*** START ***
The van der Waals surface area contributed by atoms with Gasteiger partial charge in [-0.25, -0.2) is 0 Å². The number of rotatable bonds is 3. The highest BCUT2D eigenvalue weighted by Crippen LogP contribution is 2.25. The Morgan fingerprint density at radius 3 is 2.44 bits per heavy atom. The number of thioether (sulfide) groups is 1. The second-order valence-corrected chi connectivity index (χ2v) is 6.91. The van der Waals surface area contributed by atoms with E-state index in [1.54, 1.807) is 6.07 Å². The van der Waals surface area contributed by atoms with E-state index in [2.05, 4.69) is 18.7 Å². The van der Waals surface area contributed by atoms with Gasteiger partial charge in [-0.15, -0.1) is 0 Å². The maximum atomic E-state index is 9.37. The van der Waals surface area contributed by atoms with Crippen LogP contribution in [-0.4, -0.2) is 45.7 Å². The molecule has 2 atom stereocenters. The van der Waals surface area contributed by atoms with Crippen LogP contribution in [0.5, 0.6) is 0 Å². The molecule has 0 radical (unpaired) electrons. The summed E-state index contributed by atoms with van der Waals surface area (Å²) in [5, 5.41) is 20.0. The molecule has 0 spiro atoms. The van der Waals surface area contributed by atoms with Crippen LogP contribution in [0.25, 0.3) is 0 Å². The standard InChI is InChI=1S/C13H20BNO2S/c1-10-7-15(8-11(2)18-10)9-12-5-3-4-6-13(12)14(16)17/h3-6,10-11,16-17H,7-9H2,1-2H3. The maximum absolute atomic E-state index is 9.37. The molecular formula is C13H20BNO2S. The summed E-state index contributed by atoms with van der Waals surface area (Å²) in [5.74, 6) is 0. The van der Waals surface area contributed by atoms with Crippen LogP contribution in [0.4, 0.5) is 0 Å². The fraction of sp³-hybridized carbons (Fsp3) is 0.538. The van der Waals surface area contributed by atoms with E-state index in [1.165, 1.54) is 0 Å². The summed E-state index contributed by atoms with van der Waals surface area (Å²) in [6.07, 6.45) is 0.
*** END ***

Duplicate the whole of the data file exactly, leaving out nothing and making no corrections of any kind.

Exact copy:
The van der Waals surface area contributed by atoms with Gasteiger partial charge in [-0.25, -0.2) is 0 Å². The number of rotatable bonds is 3. The highest BCUT2D eigenvalue weighted by Crippen LogP contribution is 2.25. The Morgan fingerprint density at radius 3 is 2.44 bits per heavy atom. The number of thioether (sulfide) groups is 1. The second-order valence-corrected chi connectivity index (χ2v) is 6.91. The van der Waals surface area contributed by atoms with E-state index in [1.54, 1.807) is 6.07 Å². The van der Waals surface area contributed by atoms with E-state index in [2.05, 4.69) is 18.7 Å². The van der Waals surface area contributed by atoms with Gasteiger partial charge in [-0.15, -0.1) is 0 Å². The maximum atomic E-state index is 9.37. The van der Waals surface area contributed by atoms with Crippen LogP contribution in [-0.4, -0.2) is 45.7 Å². The molecule has 2 atom stereocenters. The van der Waals surface area contributed by atoms with Crippen LogP contribution in [0.5, 0.6) is 0 Å². The molecule has 0 radical (unpaired) electrons. The summed E-state index contributed by atoms with van der Waals surface area (Å²) in [5, 5.41) is 20.0. The molecule has 0 spiro atoms. The van der Waals surface area contributed by atoms with Crippen LogP contribution in [0.25, 0.3) is 0 Å². The standard InChI is InChI=1S/C13H20BNO2S/c1-10-7-15(8-11(2)18-10)9-12-5-3-4-6-13(12)14(16)17/h3-6,10-11,16-17H,7-9H2,1-2H3. The maximum absolute atomic E-state index is 9.37. The molecular formula is C13H20BNO2S. The summed E-state index contributed by atoms with van der Waals surface area (Å²) in [5.74, 6) is 0. The van der Waals surface area contributed by atoms with Crippen LogP contribution in [0.4, 0.5) is 0 Å². The fraction of sp³-hybridized carbons (Fsp3) is 0.538. The van der Waals surface area contributed by atoms with E-state index in [1.165, 1.54) is 0 Å². The summed E-state index contributed by atoms with van der Waals surface area (Å²) in [6.07, 6.45) is 0.